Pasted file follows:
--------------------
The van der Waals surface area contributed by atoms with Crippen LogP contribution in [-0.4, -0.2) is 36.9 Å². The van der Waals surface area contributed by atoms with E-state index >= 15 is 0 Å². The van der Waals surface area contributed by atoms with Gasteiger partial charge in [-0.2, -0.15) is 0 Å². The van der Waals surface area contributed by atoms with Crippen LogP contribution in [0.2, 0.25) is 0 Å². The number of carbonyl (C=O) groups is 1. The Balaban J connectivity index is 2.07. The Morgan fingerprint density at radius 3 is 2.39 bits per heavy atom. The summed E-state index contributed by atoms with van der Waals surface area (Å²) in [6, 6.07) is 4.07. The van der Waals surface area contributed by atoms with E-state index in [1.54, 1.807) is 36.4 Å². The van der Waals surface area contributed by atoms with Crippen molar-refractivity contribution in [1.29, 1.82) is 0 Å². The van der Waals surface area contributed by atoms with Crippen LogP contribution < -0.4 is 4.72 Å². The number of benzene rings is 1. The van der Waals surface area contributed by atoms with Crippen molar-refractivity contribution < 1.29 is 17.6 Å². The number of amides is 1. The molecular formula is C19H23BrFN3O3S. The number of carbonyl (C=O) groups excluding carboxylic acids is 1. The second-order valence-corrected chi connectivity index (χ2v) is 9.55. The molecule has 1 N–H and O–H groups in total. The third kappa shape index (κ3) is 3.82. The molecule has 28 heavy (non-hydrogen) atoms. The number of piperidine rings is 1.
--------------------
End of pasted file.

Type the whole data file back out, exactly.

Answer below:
The van der Waals surface area contributed by atoms with Crippen LogP contribution in [-0.4, -0.2) is 36.9 Å². The van der Waals surface area contributed by atoms with E-state index >= 15 is 0 Å². The van der Waals surface area contributed by atoms with Gasteiger partial charge in [-0.2, -0.15) is 0 Å². The van der Waals surface area contributed by atoms with Crippen LogP contribution in [0.2, 0.25) is 0 Å². The number of carbonyl (C=O) groups is 1. The Balaban J connectivity index is 2.07. The Morgan fingerprint density at radius 3 is 2.39 bits per heavy atom. The summed E-state index contributed by atoms with van der Waals surface area (Å²) in [6, 6.07) is 4.07. The van der Waals surface area contributed by atoms with E-state index in [1.54, 1.807) is 36.4 Å². The van der Waals surface area contributed by atoms with Crippen molar-refractivity contribution in [1.29, 1.82) is 0 Å². The van der Waals surface area contributed by atoms with Crippen LogP contribution < -0.4 is 4.72 Å². The number of benzene rings is 1. The van der Waals surface area contributed by atoms with Crippen molar-refractivity contribution < 1.29 is 17.6 Å². The number of amides is 1. The molecular formula is C19H23BrFN3O3S. The number of carbonyl (C=O) groups excluding carboxylic acids is 1. The second-order valence-corrected chi connectivity index (χ2v) is 9.55. The molecule has 1 N–H and O–H groups in total. The third kappa shape index (κ3) is 3.82. The molecule has 28 heavy (non-hydrogen) atoms. The number of piperidine rings is 1.